14.Cells immune to MBP went mainly to the rats’ spinal cords, areas with large amounts of myelin. There they induced acute attacks of leg weakness similar to attacks seen in persons with MS.

15.The investigators then studied the immune responses of blood cells from 29 normal individuals, 40 persons with either relapsing forms of multiple sclerosis or secondary progressive MS, as well as 20 persons with Parkinson’s disease.

16.Cells from normal individuals have low-grade immune responses to both β-synuclein and MBP. Persons with relapsing forms of multiple sclerosis also had immune responses to both β-synuclein and MBP, but with much greater numbers of cells responsive to MBP. Persons with progressive MS had the highest numbers of cells responsive to β-synuclein, and the numbers were highest in persons with the longest duration of progressive disease. Responses to MBP were low in persons with progressive disease. Persons with Parkinson’s disease had poor responses to β-synuclein and MBP but high responses to a-synuclein, the protein found clumped in many nerve cells of persons with Parkinson’s disease. Persons with MS also had higher responses to a-synuclein than did normal individuals.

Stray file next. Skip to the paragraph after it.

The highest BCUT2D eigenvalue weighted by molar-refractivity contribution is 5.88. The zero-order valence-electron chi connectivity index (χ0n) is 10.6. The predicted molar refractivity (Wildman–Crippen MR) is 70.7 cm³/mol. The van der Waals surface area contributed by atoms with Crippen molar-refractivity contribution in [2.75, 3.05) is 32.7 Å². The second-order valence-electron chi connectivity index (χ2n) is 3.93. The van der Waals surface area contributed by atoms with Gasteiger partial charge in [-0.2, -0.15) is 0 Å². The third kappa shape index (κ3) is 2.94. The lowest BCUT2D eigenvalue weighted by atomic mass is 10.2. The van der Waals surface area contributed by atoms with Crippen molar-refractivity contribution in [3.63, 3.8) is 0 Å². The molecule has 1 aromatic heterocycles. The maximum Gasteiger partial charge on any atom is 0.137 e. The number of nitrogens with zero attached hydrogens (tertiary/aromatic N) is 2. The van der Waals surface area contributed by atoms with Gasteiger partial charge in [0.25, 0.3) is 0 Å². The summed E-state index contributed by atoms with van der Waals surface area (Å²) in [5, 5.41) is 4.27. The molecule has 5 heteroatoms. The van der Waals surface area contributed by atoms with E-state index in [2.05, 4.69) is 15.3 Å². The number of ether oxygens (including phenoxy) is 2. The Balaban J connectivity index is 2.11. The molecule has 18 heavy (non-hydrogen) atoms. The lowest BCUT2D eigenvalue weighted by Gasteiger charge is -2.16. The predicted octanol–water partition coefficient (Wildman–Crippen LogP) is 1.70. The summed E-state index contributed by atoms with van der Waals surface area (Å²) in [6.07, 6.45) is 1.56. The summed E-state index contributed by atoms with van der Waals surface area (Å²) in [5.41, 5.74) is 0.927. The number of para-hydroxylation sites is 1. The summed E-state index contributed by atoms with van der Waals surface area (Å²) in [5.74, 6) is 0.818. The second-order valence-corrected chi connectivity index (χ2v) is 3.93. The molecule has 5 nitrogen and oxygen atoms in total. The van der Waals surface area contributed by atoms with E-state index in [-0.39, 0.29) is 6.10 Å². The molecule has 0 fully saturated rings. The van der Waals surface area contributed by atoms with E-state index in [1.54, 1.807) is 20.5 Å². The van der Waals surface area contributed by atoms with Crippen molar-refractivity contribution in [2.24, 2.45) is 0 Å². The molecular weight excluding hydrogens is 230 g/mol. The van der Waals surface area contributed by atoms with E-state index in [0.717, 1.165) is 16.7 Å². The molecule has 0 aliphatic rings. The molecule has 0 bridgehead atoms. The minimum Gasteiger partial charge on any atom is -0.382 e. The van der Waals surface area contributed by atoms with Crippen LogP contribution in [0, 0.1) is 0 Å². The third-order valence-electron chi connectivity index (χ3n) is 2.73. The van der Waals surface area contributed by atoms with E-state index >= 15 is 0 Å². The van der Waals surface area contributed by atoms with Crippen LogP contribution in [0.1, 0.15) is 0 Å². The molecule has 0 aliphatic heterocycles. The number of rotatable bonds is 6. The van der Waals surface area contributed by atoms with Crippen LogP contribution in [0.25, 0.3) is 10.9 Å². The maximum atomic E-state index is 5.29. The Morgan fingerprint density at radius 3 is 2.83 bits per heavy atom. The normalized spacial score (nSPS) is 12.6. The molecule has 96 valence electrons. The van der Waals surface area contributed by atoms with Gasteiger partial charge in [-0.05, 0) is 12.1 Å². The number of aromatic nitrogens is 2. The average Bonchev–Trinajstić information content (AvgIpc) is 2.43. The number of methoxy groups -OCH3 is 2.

17.While these studies do not prove that β-synuclein triggers disease progression in MS, the observations are important as they are the first evidence that patterns of immune response to brain tissues in persons with acute MS are different than immune responses in persons with progressive MS. If confirmed by other laboratories, these observations could lead to treatments more specific for progressive disease than those currently available (see “Double Whammy” posting).